Physics 210 Assignment # 3:
Tue. 21 Sep. 2010 - finish by Tue. 28 Sep.

In Assignment 2 you created a directory /home2/phys210/<you>/a02 in which to store the files you submitted for the second assignment.1 You then used "chmod -R o-r" to make it and all its contents (including any possible subdirectories and their contents) inaccessible to o (for others). The second step will no longer be necessary, as we have set up a utility which periodically restores the correct ownership, group and permissions for the /home2/phys210/ directory tree.

This week, create /home2/phys210/<you>/a03 for your submissions on this assignment; and so on for the rest of the course. We won't remind you any more.

In the previous Assignment you learned how to customize your bash environment using the bash resource file .bashrc in your $HOME directory. By now you should have edited the template .bashrc file and the .aliases file it sources to suit your taste, including lots of personalized, idiosyncratic aliases that you find easier to remember (or more æsthetically pleasing) than the "raw" bash commands - which, while æsthetically offensive, are at least reasonably universal and thus worth remembering. This may impede your familiarization with bash, but for now, go ahead and indulge yourself with alias.

The goal of this Assignment is to make you reasonably familiar and comfortable with shell scripts and a few other important tools.

  1. GET STUCK IN tar:  In your /home2/phys210/<you>/a03/ directory, write a short bash script called "" that uses tar2 to make a compressed "backup" of your entire /home2/phys210/<you> directory tree in a single file ~/HW.tar.gz (note that this file should be in your $HOME directory). Make a symbolic link to ~/HW.tar.gz in your /home2/phys210/<you>/a03/ directory. Here's what should do: First, if there is already a ~/HW.tar.gz file, gunzip (decompress) it to ~/HW.tar - then use tar to append to ~/HW.tar any files in ~/HW/ (and its subdirectories) that have changed since the last time was invoked - then gzip ~/HW.tar back to ~/HW.tar.gz and you're done. Use "man tar" to find out how to do the middle part.3 This is a valuable thing to know how to do.4

  2. PLAY WITH ImageMagick:  Everyone likes graphics, so here's a treat for you: in your Terminal window, type "man ImageMagick" and learn about some of the things this free graphical manipulation library provides. You should also use your Web browser to consult the documentation in our Manuals link. Then, in your browser, right-click on the PHYS 210 logo at the top of our class homepage and use the "Save Image As . . . " menu item to save the file P210logo.gif - pay attention to where it gets saved, and then move it to your /home2/phys210/<you>/a03/ directory. In that directory, use the convert command supplied by ImageMagick to make files P210logo.jpg, P210logo.png, P210logo.tif and P210logo.pdf (plus any other graphics formats you are especially fond of). Which file is the smallest? Is it the one you expected? Record (in /home2/phys210/<you>/a03/readme.txt) your answer and any comments. If you want to make your own graphics (maybe a personal logo?), try "gimp". But don't get too distracted by it!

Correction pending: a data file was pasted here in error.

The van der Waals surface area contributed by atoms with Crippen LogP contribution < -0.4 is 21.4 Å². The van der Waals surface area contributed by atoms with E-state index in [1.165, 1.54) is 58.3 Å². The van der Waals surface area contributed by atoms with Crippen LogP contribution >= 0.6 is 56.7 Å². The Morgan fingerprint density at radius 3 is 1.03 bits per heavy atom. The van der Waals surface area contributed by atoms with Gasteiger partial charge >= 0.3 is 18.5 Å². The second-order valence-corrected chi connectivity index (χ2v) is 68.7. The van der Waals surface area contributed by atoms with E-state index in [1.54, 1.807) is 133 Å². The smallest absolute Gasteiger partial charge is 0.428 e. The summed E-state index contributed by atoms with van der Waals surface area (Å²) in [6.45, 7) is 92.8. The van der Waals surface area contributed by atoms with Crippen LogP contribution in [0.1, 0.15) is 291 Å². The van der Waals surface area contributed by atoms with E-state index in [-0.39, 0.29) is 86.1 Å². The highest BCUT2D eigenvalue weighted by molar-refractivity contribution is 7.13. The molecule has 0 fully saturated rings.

3. WHAT'S IN THE SCRIPT?   Copy the shell script ~phys210/bin/ to your own /home2/phys210/<you>/a03/ directory and (using your favourite editor) add comment lines (any line starting with "#") to explain what is happening at each step. Be ridiculously thorough; it will pay off in the end. Make sure that your copy of the file is executable ("chmod +x") and check that it still works like the original despite all the comments you've added.5

  4. BE THE BARD!6   WRITE A fact.7   Make your own bash script to generate a sequence of factorials: $F_n = n! \equiv n \times (n-1) \times
(n-2) \times (n-3) \times \cdots \times 3 \times 2 \times 1$ with the exception of F0 = 0! = 1. Thus the first six factorials (F0 through F5) are 1, 1, 2, 6, 24, 120 and so on. Of course, they go on forever, but they get very big very fast, so you don't want to try to generate all the factorials. Better if you specify the one to start on and how many more to print out.

    So your script, which you should call  and which should be in your /home2/phys210/<you>/a03/ directory, should look for two arguments, $F_{\rm start}$ and N, so that (for example) if you invoke it with " 2 3" it should print out on your screen "2 6 24 120" (not necessarily all on the same line). This should be simple, eh?8 To keep it that way, let's forbid using either of the first two factorials as $F_{\rm start}$. Thus if you enter 1 as your first argument you should get no response.

    If you enter the wrong number of arguments, the script should print out a "USAGE: . . . " message analogous to the one in explaining how it is supposed to be used.

    Oh, and one final feature: if you enter a first argument that is not a factorial, your script should print out a polite but perhaps slightly sarcastic message informing the user that they have entered an invalid starting point.9

    You may want to start with a simpler version that just prints out the first 10 or so factorials, to make sure you have that part right; then add the bells and whistles involving arguments.

  5. PUT IT ONLINE:  In my humble opinion10 shell scripts are not very elegant. There are much cleaner ways to do the same things, and then some! For instance, your personal homepage that you created last week need not be just a passive HTML file; it can actually do stuff, and show off the results to visitors, using scripting languages like PHP or JavaScript. I prefer PHP. The PHP script in ~phys210/public_html/fib.php does the same thing as the bash shell script, but it does it online for anyone. Try it out at and then convert it to make factorials in a file called fact.php in your own ~/public_html/p210/ directory.11

Jess H. Brewer 2010-09-18